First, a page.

Therefore, it’s hard to say exactly what effect Bitcoin purchases are having on the perception of the investors that have holdings in the public companies that are making these large-scale Bitcoin purchases. In the case of Tesla and Square, buying more Bitcoin seems to have had a negative effect. However, in the case of Microstrategy, the latest Bitcoin purchase seems to have had a positive effect on investor sentiment.

Perhaps this has something to do with the kinds of investors that are purchasing stock in companies like Tesla and Square versus a company like Microstrategy; after all, CoinDesk described MicroStrategy earlier this month as “a business intelligence firm best known for the cryptocurrency it buys rather than for any product it sells.”

Square and Tesla, by contrast, are arguably still primarily known for the products and services that they provide rather than the investments they make.

However, it may very well be the case that–in spite of the short-term stock price losses–both Tesla and Square will only continue to add Bitcoin to their balance sheets.

Massive returns for companies who have added BTC to their balance sheets

After all, even if Wall Street investors still have their doubts about Bitcoin’s long-term viability, the short-term gains have been eye-popping. Cryptocurrency market analyst Anthony Pompliano said on Twitter on Sunday that Tesla had already ”made over $1 billion on that investment in less than 45 days.”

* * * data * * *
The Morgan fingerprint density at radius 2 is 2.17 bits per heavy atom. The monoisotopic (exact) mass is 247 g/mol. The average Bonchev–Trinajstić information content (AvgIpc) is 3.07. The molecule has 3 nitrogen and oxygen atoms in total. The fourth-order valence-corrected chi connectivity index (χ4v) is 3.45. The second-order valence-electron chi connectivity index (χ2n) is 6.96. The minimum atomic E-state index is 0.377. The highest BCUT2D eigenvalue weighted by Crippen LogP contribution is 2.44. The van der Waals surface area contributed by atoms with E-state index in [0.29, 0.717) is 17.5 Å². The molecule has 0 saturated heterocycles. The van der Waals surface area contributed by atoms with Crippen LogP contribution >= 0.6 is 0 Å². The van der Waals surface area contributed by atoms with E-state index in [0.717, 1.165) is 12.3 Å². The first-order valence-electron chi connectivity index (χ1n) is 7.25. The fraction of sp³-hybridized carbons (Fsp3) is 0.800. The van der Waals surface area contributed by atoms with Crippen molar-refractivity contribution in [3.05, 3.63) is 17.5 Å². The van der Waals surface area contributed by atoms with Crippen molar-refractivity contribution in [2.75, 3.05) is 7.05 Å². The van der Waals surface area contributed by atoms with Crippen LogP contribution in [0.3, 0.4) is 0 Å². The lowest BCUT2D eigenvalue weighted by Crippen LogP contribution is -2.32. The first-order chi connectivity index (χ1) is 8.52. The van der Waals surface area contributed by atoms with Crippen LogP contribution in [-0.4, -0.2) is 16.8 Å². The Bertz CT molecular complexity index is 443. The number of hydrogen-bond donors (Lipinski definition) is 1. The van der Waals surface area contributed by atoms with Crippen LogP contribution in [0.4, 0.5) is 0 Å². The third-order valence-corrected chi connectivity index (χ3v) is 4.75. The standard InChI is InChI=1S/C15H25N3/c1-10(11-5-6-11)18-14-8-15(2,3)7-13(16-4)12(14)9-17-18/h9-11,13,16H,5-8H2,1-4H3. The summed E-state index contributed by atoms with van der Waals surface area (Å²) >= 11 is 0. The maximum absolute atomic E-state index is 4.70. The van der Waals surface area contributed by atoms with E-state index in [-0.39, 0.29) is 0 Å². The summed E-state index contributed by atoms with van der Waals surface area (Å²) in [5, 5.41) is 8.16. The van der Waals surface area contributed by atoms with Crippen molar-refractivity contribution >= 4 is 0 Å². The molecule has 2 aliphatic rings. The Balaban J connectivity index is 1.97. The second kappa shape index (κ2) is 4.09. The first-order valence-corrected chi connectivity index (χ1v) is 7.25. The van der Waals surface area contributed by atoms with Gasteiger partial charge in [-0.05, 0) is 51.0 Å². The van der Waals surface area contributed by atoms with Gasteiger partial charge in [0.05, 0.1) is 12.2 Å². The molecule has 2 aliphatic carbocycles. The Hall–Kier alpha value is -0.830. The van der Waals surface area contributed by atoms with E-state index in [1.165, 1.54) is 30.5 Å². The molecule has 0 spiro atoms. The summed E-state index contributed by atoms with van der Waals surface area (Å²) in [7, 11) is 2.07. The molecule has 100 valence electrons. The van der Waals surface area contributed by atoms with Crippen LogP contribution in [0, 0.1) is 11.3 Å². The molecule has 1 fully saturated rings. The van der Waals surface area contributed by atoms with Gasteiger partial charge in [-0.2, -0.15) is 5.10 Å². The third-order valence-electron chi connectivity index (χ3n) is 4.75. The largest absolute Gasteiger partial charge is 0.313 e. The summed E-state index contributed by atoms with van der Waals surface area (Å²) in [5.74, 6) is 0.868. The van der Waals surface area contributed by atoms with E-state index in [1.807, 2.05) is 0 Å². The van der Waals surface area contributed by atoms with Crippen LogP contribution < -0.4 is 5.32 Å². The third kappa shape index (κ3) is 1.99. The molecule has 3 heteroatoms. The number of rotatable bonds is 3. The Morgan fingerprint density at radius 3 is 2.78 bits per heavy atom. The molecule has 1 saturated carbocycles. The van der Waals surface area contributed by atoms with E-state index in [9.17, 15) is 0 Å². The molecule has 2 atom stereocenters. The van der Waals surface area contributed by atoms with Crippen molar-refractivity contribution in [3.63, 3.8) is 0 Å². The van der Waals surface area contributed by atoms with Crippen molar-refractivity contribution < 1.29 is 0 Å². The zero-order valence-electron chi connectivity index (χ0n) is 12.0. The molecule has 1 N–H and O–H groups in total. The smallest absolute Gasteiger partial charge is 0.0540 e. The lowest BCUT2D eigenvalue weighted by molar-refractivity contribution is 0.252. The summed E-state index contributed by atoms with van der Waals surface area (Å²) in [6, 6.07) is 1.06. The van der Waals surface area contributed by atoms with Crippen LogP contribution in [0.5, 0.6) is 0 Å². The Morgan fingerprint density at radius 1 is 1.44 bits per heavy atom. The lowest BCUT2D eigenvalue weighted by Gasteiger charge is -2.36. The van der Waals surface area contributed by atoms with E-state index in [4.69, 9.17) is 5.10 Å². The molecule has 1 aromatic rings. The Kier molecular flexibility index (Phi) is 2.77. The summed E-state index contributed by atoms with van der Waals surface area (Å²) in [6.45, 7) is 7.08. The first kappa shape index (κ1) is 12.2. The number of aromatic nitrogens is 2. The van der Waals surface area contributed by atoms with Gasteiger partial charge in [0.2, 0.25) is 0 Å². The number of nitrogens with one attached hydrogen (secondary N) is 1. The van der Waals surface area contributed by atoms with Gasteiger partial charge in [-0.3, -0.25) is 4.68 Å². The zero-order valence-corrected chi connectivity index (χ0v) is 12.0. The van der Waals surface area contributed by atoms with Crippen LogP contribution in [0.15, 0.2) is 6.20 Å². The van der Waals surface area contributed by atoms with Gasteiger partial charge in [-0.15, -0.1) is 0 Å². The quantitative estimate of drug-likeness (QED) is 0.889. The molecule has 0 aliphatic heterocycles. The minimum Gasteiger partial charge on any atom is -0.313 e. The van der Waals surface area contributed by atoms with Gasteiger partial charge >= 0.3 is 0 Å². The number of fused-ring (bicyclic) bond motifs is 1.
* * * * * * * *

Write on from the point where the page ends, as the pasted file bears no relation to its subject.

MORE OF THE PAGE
At the time, Bitcoin was trading at more than $57K; the price has since fallen to approximately $49,300–still, the returns have been impressive. By the same turn, Square and MicroStrategy’s Bitcoin returns have also been impressive.

When Square invested in Bitcoin in October, the cost of each BTC was roughly $10,617. Today, one BTC is worth roughly $49,140; as such, Square’s investment is now worth approximately $230 million–a rise of roughly 360 percent.

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Similarly, MicroStrategy’s August purchase of $250 million in Bitcoin at roughly $11,650 a pop has now multiplied into more than $1.05 billion. Since then, the company has added BTC to its balance sheet on a continuous basis.

Therefore, even if stock prices haven’t reacted positively to some of these recent Bitcoin purchases, the risk-to-reward ratio for the companies in question may be worth the uncertainty in the short term. This may be why Dan Ives, Wall Street Analyst at Wedbush, recently said on CNBC’s SquawkBox that, for example, “Tesla is going to continue to double down on its Bitcoin investment.”

Will other corporations be making BTC purchases anytime soon?

“Musk and Tesla are going to dive into the deep end of the pool on Bitcoin,” Ives said. “Because they’re not just [viewing Bitcoin] from an investment perspective, but from a transaction perspective.”